Anti Ageing: Part 1.

Science & medicine have increased the capacity for the human being, to live a longer life. However, a Google search of the key term “anti ageing” (although vague), elicits: 6,980,000 ‘hits’. That is a plethora of information to sift through; while bearing in mind: human beings have an inherit negativity bias; meaning: we search for information that reinforces a perceived belief. Thousands of years ago, our ancestors required a negativity bias to make metacognitive decisions; in order to survive long enough to pass on one’s genes. Marketing can exploit your negativity bias, to make you vulnerable in the decisions you make!

Lets narrow down the google search (metaphorically) down to the molecular level. Where you have more than likely heard of the term ‘oxidative stress’, and how oxidative stress may be accelerating your ageing.

Oxidative stress for all the nerds out there: is a free radical, a molecule that is missing an electron (1). For everyone else who likes the facts in black & white: think of a free radical like a missing sock. When you wear odd socks, it doesn’t look right! Just as a sock should become a plural; a free radical is going about trying to steal an electron from a healthy molecule (or, another pair of socks) because the the free radical is unstable and incomplete, just like your barefoot! Now, having one sock missing isn’t going to cause to much oxidative stress right? However, when the organism goes out of homeostasis into allostatic loading, due to environmental stressors: poor sleep hygiene, poor nutritional intake, lack of exercise, increase basal cortisol et cetera; free radicals can go ballistic!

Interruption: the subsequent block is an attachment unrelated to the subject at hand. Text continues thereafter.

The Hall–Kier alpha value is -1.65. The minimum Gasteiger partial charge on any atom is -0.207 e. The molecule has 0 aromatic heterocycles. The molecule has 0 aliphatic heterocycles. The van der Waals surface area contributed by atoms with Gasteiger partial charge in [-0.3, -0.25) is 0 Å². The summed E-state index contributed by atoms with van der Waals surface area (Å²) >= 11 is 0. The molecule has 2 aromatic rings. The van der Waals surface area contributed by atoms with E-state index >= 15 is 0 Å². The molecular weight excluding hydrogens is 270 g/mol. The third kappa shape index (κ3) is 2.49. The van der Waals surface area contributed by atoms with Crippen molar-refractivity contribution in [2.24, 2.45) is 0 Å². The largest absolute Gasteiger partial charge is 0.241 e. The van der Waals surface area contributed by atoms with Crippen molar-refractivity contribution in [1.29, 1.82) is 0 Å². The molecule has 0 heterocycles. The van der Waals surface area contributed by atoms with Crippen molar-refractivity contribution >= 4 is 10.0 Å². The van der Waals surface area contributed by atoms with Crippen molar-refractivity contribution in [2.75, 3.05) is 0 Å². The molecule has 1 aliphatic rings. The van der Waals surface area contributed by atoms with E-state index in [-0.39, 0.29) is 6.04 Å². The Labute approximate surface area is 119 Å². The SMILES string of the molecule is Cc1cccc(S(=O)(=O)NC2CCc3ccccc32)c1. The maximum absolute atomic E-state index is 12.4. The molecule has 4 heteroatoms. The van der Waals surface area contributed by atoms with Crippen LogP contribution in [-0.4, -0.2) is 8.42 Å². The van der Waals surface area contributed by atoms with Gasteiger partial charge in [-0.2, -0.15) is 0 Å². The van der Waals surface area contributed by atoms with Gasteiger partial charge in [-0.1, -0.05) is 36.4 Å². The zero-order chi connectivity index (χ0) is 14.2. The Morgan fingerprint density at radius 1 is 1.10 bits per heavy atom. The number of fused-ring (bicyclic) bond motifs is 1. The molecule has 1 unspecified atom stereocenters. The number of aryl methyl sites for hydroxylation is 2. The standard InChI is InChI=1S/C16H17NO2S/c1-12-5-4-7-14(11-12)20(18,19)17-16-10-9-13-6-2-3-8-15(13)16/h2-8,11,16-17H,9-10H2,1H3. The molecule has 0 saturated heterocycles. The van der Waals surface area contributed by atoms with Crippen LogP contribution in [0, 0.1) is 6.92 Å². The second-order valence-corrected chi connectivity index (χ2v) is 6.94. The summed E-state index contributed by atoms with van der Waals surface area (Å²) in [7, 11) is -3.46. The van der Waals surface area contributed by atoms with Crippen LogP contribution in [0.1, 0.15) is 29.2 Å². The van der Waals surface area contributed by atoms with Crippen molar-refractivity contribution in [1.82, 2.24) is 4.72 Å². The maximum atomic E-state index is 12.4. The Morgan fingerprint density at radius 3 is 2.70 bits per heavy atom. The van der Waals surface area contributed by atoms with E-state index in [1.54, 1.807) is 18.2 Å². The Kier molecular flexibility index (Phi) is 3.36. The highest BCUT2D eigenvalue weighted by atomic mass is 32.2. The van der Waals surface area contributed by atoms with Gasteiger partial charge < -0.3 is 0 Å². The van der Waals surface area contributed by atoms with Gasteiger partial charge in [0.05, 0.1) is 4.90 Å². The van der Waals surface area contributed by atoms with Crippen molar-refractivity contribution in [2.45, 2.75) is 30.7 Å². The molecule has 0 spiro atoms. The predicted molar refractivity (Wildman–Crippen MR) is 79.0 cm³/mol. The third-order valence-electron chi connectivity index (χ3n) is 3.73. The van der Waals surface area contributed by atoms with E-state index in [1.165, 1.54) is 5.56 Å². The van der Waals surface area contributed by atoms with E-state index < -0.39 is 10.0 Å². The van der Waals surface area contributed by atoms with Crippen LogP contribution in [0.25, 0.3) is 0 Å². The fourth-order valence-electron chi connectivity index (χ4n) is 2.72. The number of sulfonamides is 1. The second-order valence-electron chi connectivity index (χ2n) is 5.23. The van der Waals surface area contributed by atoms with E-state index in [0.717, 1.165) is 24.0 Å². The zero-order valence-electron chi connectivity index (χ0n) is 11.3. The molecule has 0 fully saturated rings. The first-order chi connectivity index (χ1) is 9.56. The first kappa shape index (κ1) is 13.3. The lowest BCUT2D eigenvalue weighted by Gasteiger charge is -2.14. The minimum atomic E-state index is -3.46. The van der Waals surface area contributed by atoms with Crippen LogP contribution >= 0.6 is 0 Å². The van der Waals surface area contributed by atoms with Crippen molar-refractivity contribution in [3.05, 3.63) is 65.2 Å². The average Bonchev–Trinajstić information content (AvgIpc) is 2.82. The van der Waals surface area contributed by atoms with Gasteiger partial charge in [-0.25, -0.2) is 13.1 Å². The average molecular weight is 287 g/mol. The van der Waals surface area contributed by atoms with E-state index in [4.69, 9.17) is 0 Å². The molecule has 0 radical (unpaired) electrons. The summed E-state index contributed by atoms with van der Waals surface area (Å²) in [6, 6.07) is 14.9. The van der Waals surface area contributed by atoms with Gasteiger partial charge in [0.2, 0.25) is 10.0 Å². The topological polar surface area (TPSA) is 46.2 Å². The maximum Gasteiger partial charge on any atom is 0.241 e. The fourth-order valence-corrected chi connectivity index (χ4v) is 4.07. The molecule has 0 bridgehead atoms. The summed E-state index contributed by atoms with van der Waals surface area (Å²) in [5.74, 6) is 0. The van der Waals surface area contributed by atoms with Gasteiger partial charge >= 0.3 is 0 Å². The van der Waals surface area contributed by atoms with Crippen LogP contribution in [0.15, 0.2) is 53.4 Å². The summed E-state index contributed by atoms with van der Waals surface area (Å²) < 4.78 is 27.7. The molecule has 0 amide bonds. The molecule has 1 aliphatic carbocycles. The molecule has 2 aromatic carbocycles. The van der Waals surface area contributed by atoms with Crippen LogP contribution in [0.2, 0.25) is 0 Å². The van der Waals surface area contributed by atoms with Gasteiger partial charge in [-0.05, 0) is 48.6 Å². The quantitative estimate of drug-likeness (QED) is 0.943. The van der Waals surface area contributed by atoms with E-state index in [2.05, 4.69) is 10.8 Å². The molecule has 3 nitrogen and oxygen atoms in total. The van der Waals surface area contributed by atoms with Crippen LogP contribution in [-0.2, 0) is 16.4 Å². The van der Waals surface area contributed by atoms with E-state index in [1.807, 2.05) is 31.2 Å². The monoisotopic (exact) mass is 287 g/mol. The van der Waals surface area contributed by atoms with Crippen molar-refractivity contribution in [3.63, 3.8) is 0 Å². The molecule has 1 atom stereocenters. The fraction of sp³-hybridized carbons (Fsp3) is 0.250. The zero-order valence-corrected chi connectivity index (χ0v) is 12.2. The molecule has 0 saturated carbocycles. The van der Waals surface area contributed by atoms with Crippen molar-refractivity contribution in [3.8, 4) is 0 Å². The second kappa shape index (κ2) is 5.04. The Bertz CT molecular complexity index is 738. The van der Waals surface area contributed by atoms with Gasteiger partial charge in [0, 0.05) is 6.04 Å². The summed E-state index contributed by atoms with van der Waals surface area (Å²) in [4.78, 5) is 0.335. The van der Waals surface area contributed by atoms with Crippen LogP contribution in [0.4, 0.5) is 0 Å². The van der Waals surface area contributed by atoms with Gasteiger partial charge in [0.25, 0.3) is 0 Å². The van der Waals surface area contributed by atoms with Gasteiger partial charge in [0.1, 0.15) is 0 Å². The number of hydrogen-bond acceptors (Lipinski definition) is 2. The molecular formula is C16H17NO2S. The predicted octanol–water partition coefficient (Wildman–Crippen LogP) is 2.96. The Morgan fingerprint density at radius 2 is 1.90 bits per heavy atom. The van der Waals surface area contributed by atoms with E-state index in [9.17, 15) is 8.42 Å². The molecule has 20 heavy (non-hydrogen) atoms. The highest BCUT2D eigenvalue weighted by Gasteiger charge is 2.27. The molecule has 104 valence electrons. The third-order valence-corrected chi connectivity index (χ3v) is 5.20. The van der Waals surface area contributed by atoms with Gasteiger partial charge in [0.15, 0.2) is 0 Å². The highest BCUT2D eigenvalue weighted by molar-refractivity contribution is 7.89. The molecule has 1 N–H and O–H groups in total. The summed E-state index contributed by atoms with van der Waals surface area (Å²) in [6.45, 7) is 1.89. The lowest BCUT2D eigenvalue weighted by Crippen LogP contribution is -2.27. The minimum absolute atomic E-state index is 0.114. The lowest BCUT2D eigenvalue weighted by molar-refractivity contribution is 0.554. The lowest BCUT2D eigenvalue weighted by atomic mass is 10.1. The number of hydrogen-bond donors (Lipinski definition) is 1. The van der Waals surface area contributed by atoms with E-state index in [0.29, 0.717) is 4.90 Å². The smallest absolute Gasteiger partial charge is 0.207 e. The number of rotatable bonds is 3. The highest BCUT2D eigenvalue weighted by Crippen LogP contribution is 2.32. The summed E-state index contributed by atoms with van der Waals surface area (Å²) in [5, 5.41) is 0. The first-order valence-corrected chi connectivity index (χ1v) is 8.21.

Free radicals are associated with ageing and onset of many comorbidities from: cardiovascular disease, arthritis and neurodegenerative disorders to name a few (1).

So how do I get my sock back, or electron for the nerds?

Through Antioxidants!

Antioxidants, is a word that you all would have heard of; but, perhaps used in jargon? Antioxidants are molecules that can donate an electron to a free radical but still remain stable. This is important: because when an antioxidant gives an electron to a free radical, the chain reaction ends (1). More so you find your missing sock!

Targeting specific behaviours, such as exercise, especially aerobic (that will be discussed in part 2) will improve the health and function of your molecules! Exercise improves the sensitivity of the hormone insulin, which is important for managing blood glucose levels; along with releasing less cortisol via the zona fasciculata (adrenal cortex) for all the nerds.

Identify a behaviour that you are looking to change. Using exercise for example: have a look at the recommended guidelines for physical activity in the link provided… and see if you need to safely increase your physical activity (even better under the guidance of a exercise physiologist/scientist)

(for a review of the national guidelines)

Physical activity will be one incredibly helpful way to decrease the ageing process!

Let’s all move more; and keep are socks (molecules) in order!

James 🙂

 

Reference: 

  1. BLACKBURN, E. H. AND EPEL, E.

          The telomere effect

          In-text: (Blackburn and Epel, n.d.) 

 

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